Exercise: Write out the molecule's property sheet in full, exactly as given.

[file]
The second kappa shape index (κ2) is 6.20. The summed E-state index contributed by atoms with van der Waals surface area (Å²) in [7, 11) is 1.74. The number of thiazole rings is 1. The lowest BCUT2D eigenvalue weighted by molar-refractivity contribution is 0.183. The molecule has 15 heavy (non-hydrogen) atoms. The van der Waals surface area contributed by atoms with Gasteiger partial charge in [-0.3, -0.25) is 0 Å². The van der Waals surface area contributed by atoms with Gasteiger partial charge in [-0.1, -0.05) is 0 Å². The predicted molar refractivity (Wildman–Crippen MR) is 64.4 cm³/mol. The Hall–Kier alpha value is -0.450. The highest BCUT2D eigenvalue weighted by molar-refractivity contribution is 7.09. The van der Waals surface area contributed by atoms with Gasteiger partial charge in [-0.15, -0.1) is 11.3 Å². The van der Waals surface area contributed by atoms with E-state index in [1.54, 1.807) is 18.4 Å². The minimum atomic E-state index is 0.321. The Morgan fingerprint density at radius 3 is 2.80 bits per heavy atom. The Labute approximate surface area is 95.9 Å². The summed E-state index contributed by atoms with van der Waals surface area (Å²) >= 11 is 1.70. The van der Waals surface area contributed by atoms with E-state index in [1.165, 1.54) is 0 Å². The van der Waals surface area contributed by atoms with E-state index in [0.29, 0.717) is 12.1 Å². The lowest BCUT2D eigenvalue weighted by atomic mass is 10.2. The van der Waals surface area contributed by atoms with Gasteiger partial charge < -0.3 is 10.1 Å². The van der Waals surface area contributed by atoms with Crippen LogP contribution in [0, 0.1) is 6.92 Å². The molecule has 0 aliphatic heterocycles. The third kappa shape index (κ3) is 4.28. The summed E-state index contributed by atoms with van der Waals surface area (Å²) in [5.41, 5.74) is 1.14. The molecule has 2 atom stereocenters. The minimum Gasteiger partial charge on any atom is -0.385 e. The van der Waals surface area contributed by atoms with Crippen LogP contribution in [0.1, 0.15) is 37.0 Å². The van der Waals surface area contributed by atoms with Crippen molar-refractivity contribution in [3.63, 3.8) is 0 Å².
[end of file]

The second kappa shape index (κ2) is 6.20. The summed E-state index contributed by atoms with van der Waals surface area (Å²) in [7, 11) is 1.74. The number of thiazole rings is 1. The lowest BCUT2D eigenvalue weighted by molar-refractivity contribution is 0.183. The molecule has 15 heavy (non-hydrogen) atoms. The van der Waals surface area contributed by atoms with Gasteiger partial charge in [-0.3, -0.25) is 0 Å². The van der Waals surface area contributed by atoms with Gasteiger partial charge in [-0.1, -0.05) is 0 Å². The predicted molar refractivity (Wildman–Crippen MR) is 64.4 cm³/mol. The Hall–Kier alpha value is -0.450. The highest BCUT2D eigenvalue weighted by molar-refractivity contribution is 7.09. The van der Waals surface area contributed by atoms with Gasteiger partial charge in [-0.15, -0.1) is 11.3 Å². The van der Waals surface area contributed by atoms with E-state index in [1.54, 1.807) is 18.4 Å². The minimum atomic E-state index is 0.321. The Morgan fingerprint density at radius 3 is 2.80 bits per heavy atom. The Labute approximate surface area is 95.9 Å². The summed E-state index contributed by atoms with van der Waals surface area (Å²) >= 11 is 1.70. The van der Waals surface area contributed by atoms with E-state index in [1.165, 1.54) is 0 Å². The van der Waals surface area contributed by atoms with E-state index in [0.29, 0.717) is 12.1 Å². The lowest BCUT2D eigenvalue weighted by atomic mass is 10.2. The van der Waals surface area contributed by atoms with Gasteiger partial charge < -0.3 is 10.1 Å². The van der Waals surface area contributed by atoms with Crippen LogP contribution in [0, 0.1) is 6.92 Å². The molecule has 0 aliphatic heterocycles. The third kappa shape index (κ3) is 4.28. The summed E-state index contributed by atoms with van der Waals surface area (Å²) in [5.41, 5.74) is 1.14. The molecule has 2 atom stereocenters. The minimum Gasteiger partial charge on any atom is -0.385 e. The van der Waals surface area contributed by atoms with Crippen LogP contribution in [0.1, 0.15) is 37.0 Å². The van der Waals surface area contributed by atoms with Crippen molar-refractivity contribution in [3.63, 3.8) is 0 Å².